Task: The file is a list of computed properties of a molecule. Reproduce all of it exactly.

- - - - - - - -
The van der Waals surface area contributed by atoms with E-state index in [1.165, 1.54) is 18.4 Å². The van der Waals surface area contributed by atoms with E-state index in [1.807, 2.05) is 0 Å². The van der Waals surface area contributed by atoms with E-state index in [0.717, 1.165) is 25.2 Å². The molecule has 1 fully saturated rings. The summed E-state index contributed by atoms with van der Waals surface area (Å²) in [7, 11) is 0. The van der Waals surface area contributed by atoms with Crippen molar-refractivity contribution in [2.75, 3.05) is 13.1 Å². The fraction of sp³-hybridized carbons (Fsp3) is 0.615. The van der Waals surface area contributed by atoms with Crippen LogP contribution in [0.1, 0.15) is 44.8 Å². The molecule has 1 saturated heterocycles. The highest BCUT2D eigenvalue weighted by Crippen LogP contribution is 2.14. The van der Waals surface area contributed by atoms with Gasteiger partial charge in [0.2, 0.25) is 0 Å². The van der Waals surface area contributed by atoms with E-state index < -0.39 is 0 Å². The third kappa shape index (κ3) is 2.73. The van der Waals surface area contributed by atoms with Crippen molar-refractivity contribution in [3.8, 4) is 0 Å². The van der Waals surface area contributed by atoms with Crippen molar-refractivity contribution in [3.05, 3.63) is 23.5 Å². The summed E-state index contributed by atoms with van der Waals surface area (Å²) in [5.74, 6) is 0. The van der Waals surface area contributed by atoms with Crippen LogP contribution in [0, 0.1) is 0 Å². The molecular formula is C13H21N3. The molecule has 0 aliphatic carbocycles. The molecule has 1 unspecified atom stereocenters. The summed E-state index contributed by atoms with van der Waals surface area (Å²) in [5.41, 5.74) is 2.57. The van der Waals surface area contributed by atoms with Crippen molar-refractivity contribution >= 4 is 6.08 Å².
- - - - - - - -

The van der Waals surface area contributed by atoms with E-state index in [1.165, 1.54) is 18.4 Å². The van der Waals surface area contributed by atoms with E-state index in [1.807, 2.05) is 0 Å². The van der Waals surface area contributed by atoms with E-state index in [0.717, 1.165) is 25.2 Å². The molecule has 1 fully saturated rings. The summed E-state index contributed by atoms with van der Waals surface area (Å²) in [7, 11) is 0. The van der Waals surface area contributed by atoms with Crippen molar-refractivity contribution in [2.75, 3.05) is 13.1 Å². The fraction of sp³-hybridized carbons (Fsp3) is 0.615. The van der Waals surface area contributed by atoms with Crippen LogP contribution in [0.1, 0.15) is 44.8 Å². The molecule has 1 saturated heterocycles. The highest BCUT2D eigenvalue weighted by Crippen LogP contribution is 2.14. The van der Waals surface area contributed by atoms with Gasteiger partial charge in [0.2, 0.25) is 0 Å². The van der Waals surface area contributed by atoms with E-state index < -0.39 is 0 Å². The third kappa shape index (κ3) is 2.73. The van der Waals surface area contributed by atoms with Crippen molar-refractivity contribution in [3.8, 4) is 0 Å². The van der Waals surface area contributed by atoms with Crippen molar-refractivity contribution in [3.05, 3.63) is 23.5 Å². The summed E-state index contributed by atoms with van der Waals surface area (Å²) in [5.74, 6) is 0. The van der Waals surface area contributed by atoms with Crippen LogP contribution in [0, 0.1) is 0 Å². The molecular formula is C13H21N3. The molecule has 0 aliphatic carbocycles. The molecule has 1 unspecified atom stereocenters. The summed E-state index contributed by atoms with van der Waals surface area (Å²) in [5.41, 5.74) is 2.57. The van der Waals surface area contributed by atoms with Crippen molar-refractivity contribution >= 4 is 6.08 Å².